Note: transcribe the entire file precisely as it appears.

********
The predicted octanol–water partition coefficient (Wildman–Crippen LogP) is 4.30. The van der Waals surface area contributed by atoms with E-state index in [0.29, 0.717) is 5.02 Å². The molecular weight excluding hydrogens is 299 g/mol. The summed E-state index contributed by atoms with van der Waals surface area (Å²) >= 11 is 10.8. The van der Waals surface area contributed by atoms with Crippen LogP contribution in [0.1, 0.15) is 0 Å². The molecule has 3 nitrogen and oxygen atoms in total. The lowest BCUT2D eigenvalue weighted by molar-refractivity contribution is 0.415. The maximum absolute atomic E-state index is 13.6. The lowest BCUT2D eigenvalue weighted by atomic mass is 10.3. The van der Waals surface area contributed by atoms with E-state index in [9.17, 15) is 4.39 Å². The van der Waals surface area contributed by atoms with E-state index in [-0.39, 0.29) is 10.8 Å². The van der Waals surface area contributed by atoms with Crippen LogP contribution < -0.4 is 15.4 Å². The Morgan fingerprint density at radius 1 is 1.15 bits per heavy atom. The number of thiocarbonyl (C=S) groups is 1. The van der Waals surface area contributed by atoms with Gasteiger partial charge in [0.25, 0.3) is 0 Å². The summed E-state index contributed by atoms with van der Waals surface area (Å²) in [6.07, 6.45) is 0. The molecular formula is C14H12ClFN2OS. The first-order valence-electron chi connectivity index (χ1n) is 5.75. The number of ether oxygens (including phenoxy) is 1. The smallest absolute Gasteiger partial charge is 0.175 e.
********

The predicted octanol–water partition coefficient (Wildman–Crippen LogP) is 4.30. The van der Waals surface area contributed by atoms with E-state index in [0.29, 0.717) is 5.02 Å². The molecular weight excluding hydrogens is 299 g/mol. The summed E-state index contributed by atoms with van der Waals surface area (Å²) >= 11 is 10.8. The van der Waals surface area contributed by atoms with Crippen LogP contribution in [0.1, 0.15) is 0 Å². The molecule has 3 nitrogen and oxygen atoms in total. The lowest BCUT2D eigenvalue weighted by molar-refractivity contribution is 0.415. The maximum absolute atomic E-state index is 13.6. The lowest BCUT2D eigenvalue weighted by atomic mass is 10.3. The van der Waals surface area contributed by atoms with E-state index in [9.17, 15) is 4.39 Å². The van der Waals surface area contributed by atoms with E-state index in [-0.39, 0.29) is 10.8 Å². The van der Waals surface area contributed by atoms with Crippen LogP contribution < -0.4 is 15.4 Å². The Morgan fingerprint density at radius 1 is 1.15 bits per heavy atom. The number of thiocarbonyl (C=S) groups is 1. The van der Waals surface area contributed by atoms with Gasteiger partial charge in [0.25, 0.3) is 0 Å². The summed E-state index contributed by atoms with van der Waals surface area (Å²) in [6.07, 6.45) is 0. The molecular formula is C14H12ClFN2OS. The first-order valence-electron chi connectivity index (χ1n) is 5.75. The number of ether oxygens (including phenoxy) is 1. The smallest absolute Gasteiger partial charge is 0.175 e.